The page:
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Tip Three – Change, Review and Change again

Be open to change. Inevitably, the first research question that you come up with is going to be completely different to the one you end up handing in for your final deadline. You may mould and change your question along the way to suit your research methods or just because you have come up with a new and improved adaptation of your original topic. Be open to making changes during the earlier stages of your dissertation. Your question is not set in stone and this is a blessing rather than a curse. Once you have completely familiarised yourself with the literature and analysed the different methods of research that you are going to use then confirm with yourself exactly what type of topic you are going to choose- and if you need to change the wording along the way, then change it!

Tip Four – If you need guidance, consult your supervisor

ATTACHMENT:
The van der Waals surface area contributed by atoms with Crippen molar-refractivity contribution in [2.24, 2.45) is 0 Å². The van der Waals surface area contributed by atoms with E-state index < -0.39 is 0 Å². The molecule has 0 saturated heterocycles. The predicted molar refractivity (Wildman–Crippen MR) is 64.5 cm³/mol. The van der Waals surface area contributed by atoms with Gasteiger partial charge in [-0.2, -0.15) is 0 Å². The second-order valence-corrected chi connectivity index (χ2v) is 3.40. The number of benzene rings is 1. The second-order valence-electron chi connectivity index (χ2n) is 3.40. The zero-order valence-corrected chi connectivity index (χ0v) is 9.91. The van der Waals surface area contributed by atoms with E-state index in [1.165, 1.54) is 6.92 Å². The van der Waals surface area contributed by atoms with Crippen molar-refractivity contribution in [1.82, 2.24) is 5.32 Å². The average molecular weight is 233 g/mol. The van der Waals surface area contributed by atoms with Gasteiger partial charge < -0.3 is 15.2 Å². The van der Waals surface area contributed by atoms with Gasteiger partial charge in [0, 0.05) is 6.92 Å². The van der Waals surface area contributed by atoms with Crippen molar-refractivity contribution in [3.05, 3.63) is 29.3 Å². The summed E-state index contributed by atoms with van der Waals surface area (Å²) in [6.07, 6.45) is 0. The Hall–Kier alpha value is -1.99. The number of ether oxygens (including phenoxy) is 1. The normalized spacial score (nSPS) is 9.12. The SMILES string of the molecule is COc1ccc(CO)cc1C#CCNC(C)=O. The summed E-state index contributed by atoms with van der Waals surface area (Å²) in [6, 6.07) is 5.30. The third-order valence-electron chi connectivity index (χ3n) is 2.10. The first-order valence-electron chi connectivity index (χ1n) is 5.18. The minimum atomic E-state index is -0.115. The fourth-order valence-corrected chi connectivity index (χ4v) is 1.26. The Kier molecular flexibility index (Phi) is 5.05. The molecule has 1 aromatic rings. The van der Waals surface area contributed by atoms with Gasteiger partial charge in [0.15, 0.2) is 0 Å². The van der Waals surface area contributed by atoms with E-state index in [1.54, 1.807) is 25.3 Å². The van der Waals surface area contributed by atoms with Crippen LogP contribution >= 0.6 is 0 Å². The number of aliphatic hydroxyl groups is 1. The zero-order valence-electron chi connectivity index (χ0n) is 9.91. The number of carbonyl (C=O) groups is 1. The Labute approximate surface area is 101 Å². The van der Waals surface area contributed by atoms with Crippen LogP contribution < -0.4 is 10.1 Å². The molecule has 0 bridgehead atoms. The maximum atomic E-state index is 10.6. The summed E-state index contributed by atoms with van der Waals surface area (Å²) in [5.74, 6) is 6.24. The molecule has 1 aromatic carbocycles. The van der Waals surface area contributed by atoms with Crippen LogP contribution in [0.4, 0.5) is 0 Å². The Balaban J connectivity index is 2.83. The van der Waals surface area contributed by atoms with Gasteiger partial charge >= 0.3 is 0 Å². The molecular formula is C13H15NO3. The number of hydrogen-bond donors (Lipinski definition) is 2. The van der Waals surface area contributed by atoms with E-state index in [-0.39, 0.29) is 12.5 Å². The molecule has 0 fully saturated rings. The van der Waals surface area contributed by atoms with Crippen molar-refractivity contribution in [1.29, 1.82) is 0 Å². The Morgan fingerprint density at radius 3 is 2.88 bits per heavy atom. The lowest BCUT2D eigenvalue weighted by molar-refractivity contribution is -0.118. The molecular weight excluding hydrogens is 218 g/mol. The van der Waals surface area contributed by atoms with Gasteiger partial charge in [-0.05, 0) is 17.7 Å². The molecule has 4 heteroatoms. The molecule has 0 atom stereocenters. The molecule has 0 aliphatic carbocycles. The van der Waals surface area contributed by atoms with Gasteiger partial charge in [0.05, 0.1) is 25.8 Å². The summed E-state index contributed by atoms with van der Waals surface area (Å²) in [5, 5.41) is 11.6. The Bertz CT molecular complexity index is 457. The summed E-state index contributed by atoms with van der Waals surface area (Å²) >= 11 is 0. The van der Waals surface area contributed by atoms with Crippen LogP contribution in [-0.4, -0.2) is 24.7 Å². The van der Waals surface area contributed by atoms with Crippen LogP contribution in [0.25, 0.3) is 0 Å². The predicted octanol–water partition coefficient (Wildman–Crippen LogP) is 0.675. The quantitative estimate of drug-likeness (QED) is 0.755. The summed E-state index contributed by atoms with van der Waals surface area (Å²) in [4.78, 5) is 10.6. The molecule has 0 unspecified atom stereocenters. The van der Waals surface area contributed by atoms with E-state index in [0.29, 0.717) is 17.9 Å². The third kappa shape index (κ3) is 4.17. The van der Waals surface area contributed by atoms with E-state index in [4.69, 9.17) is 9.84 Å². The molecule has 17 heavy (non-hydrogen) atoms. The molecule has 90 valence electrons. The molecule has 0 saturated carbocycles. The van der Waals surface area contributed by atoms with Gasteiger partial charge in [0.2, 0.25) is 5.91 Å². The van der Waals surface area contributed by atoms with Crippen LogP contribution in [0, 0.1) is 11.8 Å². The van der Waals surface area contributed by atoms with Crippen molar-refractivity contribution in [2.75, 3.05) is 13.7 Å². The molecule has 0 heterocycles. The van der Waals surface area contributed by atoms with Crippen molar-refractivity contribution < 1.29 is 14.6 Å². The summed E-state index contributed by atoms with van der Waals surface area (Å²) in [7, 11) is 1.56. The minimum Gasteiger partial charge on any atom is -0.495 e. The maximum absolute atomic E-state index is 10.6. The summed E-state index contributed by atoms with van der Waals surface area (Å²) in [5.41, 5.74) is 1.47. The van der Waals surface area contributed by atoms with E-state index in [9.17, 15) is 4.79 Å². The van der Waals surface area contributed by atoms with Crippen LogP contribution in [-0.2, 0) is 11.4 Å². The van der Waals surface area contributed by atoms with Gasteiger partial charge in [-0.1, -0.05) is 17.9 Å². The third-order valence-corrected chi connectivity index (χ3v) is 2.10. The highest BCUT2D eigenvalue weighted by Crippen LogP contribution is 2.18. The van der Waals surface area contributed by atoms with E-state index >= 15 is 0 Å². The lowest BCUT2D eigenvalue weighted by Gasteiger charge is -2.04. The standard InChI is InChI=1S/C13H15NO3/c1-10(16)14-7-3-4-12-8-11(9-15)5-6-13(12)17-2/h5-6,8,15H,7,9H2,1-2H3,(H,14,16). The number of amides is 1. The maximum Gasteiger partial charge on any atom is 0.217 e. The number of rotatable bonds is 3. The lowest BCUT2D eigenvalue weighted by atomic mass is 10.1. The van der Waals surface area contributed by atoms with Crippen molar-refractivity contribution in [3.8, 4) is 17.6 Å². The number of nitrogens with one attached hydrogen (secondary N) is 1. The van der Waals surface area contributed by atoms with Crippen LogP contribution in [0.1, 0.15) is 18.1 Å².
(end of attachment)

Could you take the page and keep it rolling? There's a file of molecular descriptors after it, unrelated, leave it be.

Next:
Your supervisor is there to guide you through your dissertation and at the early stage of picking a research question, you are definitely going to be looking for some guidance. Stay in contact with your supervisor, set up meetings and meet the deadlines they give you! Your dissertation supervisor is only going to guide you if they can see that you are putting in the hard graft and doing the work. Don’t expect to show up with no ideas and for your supervisor to hand you your research proposal on a shiny silver plate. Go to them with ideas and concepts that your interested in and think work for your study area and they’ll steer you in the right direction. It is your own dissertation and sadly no one else can do the work for you but having someone there who knows what they’re doing to help you along the way will be the reassurance you need.

So, all that’s left to say is be confident, do your reading, get interested and ask for help if you need it! And remember its ok to feel anxious, it’s the first step of a yearlong project – who wouldn’t feel a bit scared! And on those nights, were it all seems just a bit too much, just remember – in the famous words of Yazz – ‘The Only Way Is Up Baby!’